The Rise of Modi and the Hindu Nationalist Movement in Gujarat

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The Indian state of Gujarat, the birthplace of Mahatma Gandhi, was once a center of nonviolent civil disobedience and diversity that represented the ideals of Indian secular nationalism. Less than a century later, with the election of Narendra Modi and the escalation of the Hindu nationalist movement, the Indian state saw one of the most brutal massacres since the partition of India. 


The emergence of Hindu nationalism is inextricably linked to the origins of Indian nationalism and the Indian independence movement. The Rashtriya Swayamsevak Sangh (RSS) and the ideology of Hindutva played significant roles in shaping Indian society and politics. Founded in 1925 by Keshav Baliram Hedgewar, the RSS was a male-only chauvinist organization aimed to promote Hindu culture and values, emphasizing the idea that India should be a Hindu nation. The concept of Hindutva, popularized by Vinayak Damodar Savarkar, envisions India as the homeland of the Hindus and advocates for the national, cultural, political, and social dominance of Hinduism. Both the RSS and the ideology of Hindutva provided a framework for articulating Hindu identity and mobilizing support for the idea of a Hindu Rashtra (nation). Their influence grew during the Indian independence movement, with figures like M.S. Golwalkar and Syama Prasad Mukherjee furthering the cause of Hindu nationalism. 

After nearly a century of revolt against the British Raj, India was officially partitioned into the Dominion of India (the Republic of India today) and the Dominion of Pakistan (now comprising the Islamic Republic of Pakistan and the People’s Republic of Bangladesh). Louis Mountbatten, the last viceroy of the British Empire who was put in charge of devising the partition, was convinced that the different interests of the Muslim League and Congress Party could not be resolved before the approaching deadline set by the British Parliament in the Indian Independence Act just a month before. Mountbatten hastily divided the regions of Punjab and Bengal with the border of India and Pakistan, allocating a majority of Hindu areas and Muslim areas to the two nations, respectively. The resulting migration was extremely catastrophic and caused an estimated one-to-two million deaths and the displacement of over fifteen million people. The newly established Indian government instituted a pluralistic democracy based on secular principles, but Hindu nationalist entities like the RSS maintained colonial legacies by continuing to define India by its majority Hindu population. 


Narendra Modi began his involvement in Hindutva organizations at the age of eight by joining his local branch of the RSS. In the following decades, he became a permanent member of the RSS. He climbed the ranks until being noticed by the Bharatiya Janata Party (BJP) president, L.K. Advani, who appointed him organization secretary of the party’s Gujarat branch in 1986. The BJP was officially formed in 1980 after the dissolution of the former Bharatiya Jana Sangh (BJS) party and served as the political wing of RSS. With Modi as organizing secretary, the BJP was able to strengthen its electoral base across Gujarat, a state which the Congress party had dominated since 1947. Over the next decade, the BJP won elections in the six municipalities of the state as well as nineteen district councils, demonstrating increasing appeal among the urban middle class and the rural village population.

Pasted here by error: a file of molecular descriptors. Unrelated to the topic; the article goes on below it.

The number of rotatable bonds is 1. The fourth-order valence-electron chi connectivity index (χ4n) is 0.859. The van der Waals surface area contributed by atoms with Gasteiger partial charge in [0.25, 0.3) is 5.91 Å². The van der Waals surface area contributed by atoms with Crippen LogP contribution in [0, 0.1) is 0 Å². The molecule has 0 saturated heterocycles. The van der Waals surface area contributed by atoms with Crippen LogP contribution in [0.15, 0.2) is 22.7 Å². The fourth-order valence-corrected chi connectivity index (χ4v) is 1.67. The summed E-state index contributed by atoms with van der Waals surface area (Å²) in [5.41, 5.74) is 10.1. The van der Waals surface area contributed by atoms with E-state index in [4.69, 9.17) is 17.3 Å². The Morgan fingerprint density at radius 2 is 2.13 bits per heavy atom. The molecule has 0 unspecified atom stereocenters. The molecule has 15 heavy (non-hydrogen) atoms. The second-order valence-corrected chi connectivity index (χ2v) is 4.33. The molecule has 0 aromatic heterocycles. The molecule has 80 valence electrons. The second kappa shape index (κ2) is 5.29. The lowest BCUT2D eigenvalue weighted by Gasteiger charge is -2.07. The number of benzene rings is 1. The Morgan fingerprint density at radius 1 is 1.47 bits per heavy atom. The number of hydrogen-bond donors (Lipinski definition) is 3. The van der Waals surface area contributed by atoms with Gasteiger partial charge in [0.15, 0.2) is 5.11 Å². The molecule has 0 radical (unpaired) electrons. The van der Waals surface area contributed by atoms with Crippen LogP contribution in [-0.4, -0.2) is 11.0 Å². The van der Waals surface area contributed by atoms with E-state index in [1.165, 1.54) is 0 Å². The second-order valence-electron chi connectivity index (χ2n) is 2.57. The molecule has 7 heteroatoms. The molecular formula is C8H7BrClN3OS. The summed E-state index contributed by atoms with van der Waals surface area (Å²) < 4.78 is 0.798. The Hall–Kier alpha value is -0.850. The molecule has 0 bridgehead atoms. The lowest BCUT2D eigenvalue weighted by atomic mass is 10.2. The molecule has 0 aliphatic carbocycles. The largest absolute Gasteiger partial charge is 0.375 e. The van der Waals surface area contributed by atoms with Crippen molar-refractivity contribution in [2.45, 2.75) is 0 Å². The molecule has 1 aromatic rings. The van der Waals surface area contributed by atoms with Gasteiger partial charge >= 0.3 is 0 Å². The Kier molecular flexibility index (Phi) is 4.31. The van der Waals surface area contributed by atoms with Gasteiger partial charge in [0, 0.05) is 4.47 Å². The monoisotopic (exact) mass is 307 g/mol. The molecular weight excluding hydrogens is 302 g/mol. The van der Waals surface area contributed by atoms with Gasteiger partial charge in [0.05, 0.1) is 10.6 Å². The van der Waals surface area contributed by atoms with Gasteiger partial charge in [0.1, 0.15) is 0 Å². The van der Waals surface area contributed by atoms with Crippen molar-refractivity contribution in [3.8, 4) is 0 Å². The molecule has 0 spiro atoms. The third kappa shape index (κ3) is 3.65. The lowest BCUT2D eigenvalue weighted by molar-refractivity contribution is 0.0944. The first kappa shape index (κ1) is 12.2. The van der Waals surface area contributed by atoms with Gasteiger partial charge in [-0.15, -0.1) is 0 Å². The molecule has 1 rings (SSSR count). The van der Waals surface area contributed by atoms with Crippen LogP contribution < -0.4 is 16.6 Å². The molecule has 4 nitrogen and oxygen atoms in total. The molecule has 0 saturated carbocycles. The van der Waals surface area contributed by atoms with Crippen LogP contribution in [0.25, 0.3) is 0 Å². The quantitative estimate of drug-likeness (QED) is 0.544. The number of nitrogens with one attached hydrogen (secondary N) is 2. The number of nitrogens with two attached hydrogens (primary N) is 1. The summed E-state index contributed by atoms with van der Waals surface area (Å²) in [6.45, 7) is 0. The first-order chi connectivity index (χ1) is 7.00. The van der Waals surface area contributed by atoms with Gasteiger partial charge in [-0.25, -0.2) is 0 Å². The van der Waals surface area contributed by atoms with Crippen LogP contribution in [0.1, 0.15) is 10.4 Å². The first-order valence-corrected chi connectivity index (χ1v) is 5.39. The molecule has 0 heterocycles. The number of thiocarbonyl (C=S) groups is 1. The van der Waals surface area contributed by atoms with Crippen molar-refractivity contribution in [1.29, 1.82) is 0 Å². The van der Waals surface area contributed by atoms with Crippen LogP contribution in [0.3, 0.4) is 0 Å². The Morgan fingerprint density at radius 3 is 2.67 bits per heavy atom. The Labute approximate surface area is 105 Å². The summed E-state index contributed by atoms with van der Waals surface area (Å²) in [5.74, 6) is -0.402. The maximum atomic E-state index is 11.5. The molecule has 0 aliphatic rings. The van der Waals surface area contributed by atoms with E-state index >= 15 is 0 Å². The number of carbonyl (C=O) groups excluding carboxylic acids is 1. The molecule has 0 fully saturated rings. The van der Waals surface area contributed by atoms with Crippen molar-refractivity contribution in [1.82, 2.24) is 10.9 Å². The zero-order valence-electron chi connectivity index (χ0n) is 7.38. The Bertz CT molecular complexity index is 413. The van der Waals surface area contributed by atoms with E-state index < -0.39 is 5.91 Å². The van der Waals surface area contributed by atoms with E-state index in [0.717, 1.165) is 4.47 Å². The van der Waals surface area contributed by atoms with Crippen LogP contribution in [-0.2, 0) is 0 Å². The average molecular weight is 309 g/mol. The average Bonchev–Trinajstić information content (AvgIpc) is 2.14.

In 1998, Modi was promoted to secretary-general of the BJP party, where he oversaw the states of Punjab, Haryana, Jammu and Kashmir, and Chandigarh, in addition to the BJP youth wing. Modi prided himself on his organizing work and populist appeal, and when asked to replace Keshubhai Patel, the chief minister of Gujarat, he initially refused. However, in 2000, the BJP lost the municipal elections in Gujarat, prompting Modi to accept the position in the fall of 2001. A year later, under Modi’s direction, the BJP won the same elections by a majority.


At 7:43 AM on February 27, 2002, a train coach filled with Hindu Ram activists returning from Ayodhya was burned at a stop in the Muslim-majority town of Godhra, killing all 58 passengers. In the following weeks, an estimated two thousand Muslim men, women, and children were raped, killed, or burned alive, and militant mobs of Hindu nationalists destroyed the homes and businesses of over 20,000 people. The biggest massacres occurred in Naroda Patiya and at the Gulbarg Society, where former Member of Parliament Ehsan Jafri and sixty-nine Muslims taking refuge in his home were brutally murdered. During the attacks, police officers in Ahmedabad did not arrest a single person and a top state official who informed an investigation panel that Modi ordered officers not to make arrests was murdered. To this day, Modi remains unapologetic about his handling of the riots, denying the allegations that the BJP orchestrated the violence. In fact, he used the Gujarat pogrom and anti-Muslim sentiment to fuel his campaign, eventually becoming Prime Minister of India. Years later, international human rights groups and media outlets recognized the BJP and Modi’s complicity in organizing the attacks, protecting the perpetrators, and censoring information about their accountability. 

Modi’s rise to power, deeply rooted in the Hindu nationalist movement of the RSS and the political machinery of the BJP, represents a significant shift in India’s political landscape from the secular democratic principles of Gandhi to the far-right Hindu nationalism it consists of today. The Gujarat pogrom marked a crucial event in a long crusade against Indian Muslims that rages on.


This article was edited by Anthony Vu.